- Dr Lora Koycheva
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Contact the UCL Mellon Programme
Andrew W Mellon Foundation
|| UCL Mellon Programme: Interdisciplinary Seminar 2008-2009
Seminar: 11 February 2009 (Chair: Dr Saeed Talajooy, more ... )
||Iranian Cinema: Gender, Nation and Narration
(with the generous support of the Iran Heritage foundation, more ...)
A screening and discussion of:
The May Lady (English sub-titles)
(Dir. Rakhshan Bani Etemad, 1998)
I resolved, ‘let me be iron-hearted; for a while.
Let me not give in to the heart-catching niceties of the nice.’
Oh Sa'di! The time of good name passed fast
‘It is time for love and loving; well for a while!’
Sa’di (1389 – 1472)
گفتم آهن دلی کنم چندی ندهم دل به هیچ دلبندی
سعدیا دور نیک نامی رفت نوبت عاشقیست یک چندی
Love has always been the most important theme of Persian poetry and many of the issues that were cultural taboos could be easily cloaked in metaphors and similes that created an ambiguous mixture of divine and earthly love. In cinema and theatre, however, the materiality of the bodies performing on the stage or before the camera problematized the expression or representations of love and intimacy. Before the 1979 revolution, the directors and actors depicting these aspects of human life had to risk violating old age cultural taboos and being labeled as government agents pushing the country towards the mire of unbridled westernization. After the revolution the standards of Islamic modesty and state control made it completely impossible even to depict women without hejab and in close-ups, let alone portraying them within their intimate relationships. The urge for approaching theses issues, however, led to the gradual development of a new cinematic grammar from 1988 onwards with Mohsen Makhmalbaf and Rakhshan Bani Etemad in the lead for inventing a number of creative strategies to portray love on the Iranian screen. Bani-Etemad’s The May Lady was one of the most successful films in this genre, exploiting and subverting the stereotypical conflict between motherhood and love by depicting an intense love affair through telephone conversations and letter writing and metacinematic ‘documentary-feature’ devices that remind us of Kiarostami’s cinema.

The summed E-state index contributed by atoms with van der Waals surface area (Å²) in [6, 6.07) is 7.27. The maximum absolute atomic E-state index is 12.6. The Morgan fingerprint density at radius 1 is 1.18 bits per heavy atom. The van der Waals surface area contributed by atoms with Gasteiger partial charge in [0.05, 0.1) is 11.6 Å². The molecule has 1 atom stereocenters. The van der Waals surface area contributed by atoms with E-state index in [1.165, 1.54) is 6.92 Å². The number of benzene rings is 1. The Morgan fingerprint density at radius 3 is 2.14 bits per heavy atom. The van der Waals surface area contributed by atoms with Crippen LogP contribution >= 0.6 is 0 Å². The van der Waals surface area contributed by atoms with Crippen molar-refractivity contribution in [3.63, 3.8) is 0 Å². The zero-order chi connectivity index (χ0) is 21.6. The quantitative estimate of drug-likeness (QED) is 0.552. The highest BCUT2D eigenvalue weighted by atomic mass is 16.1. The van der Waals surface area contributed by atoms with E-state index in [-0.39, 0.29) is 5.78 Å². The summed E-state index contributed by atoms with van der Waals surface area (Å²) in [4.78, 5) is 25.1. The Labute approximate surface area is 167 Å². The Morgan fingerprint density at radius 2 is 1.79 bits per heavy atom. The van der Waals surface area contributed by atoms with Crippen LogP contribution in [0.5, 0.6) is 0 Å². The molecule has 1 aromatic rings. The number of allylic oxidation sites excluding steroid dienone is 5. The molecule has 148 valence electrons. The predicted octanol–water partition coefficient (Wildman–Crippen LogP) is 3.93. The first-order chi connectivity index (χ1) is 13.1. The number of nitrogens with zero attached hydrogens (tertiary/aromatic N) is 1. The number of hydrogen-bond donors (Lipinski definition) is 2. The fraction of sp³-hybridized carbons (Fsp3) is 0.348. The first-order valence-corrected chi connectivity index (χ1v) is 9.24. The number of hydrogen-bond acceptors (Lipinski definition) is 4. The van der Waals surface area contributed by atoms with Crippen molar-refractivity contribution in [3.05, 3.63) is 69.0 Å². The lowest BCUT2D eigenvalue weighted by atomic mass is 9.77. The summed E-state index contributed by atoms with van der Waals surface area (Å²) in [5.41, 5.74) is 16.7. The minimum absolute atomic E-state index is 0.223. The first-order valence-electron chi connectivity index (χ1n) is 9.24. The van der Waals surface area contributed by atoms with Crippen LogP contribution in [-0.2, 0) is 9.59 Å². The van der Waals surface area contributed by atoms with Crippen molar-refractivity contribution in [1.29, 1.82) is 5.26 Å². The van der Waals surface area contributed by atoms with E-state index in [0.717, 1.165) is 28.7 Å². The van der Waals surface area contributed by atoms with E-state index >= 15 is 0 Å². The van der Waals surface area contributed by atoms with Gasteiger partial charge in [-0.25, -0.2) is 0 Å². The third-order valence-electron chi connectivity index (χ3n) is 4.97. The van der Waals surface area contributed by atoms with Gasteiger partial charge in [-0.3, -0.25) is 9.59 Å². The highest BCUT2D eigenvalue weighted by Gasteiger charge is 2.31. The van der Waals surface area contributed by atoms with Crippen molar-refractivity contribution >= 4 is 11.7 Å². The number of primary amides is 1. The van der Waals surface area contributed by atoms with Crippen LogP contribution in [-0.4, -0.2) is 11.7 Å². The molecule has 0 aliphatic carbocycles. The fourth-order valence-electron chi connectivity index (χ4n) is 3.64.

Mir-Hosseini, Ziba (2007), 'Negotiating the Forbidden: On Women and Sexual Love in Iranian Cinema'in Comparative Studies of South Asia, Africa and the Middle East. Volume 27, Number 3: 673-9.
Whitaker, Sheila (1999), 'Rakhshan Bani-Etemad' in Rose Issa and Sheila Whitaker (eds), Life and Art: The New Iranian Cinema. London: National Film Theatre. 66-74
This page last modified
26 September, 2012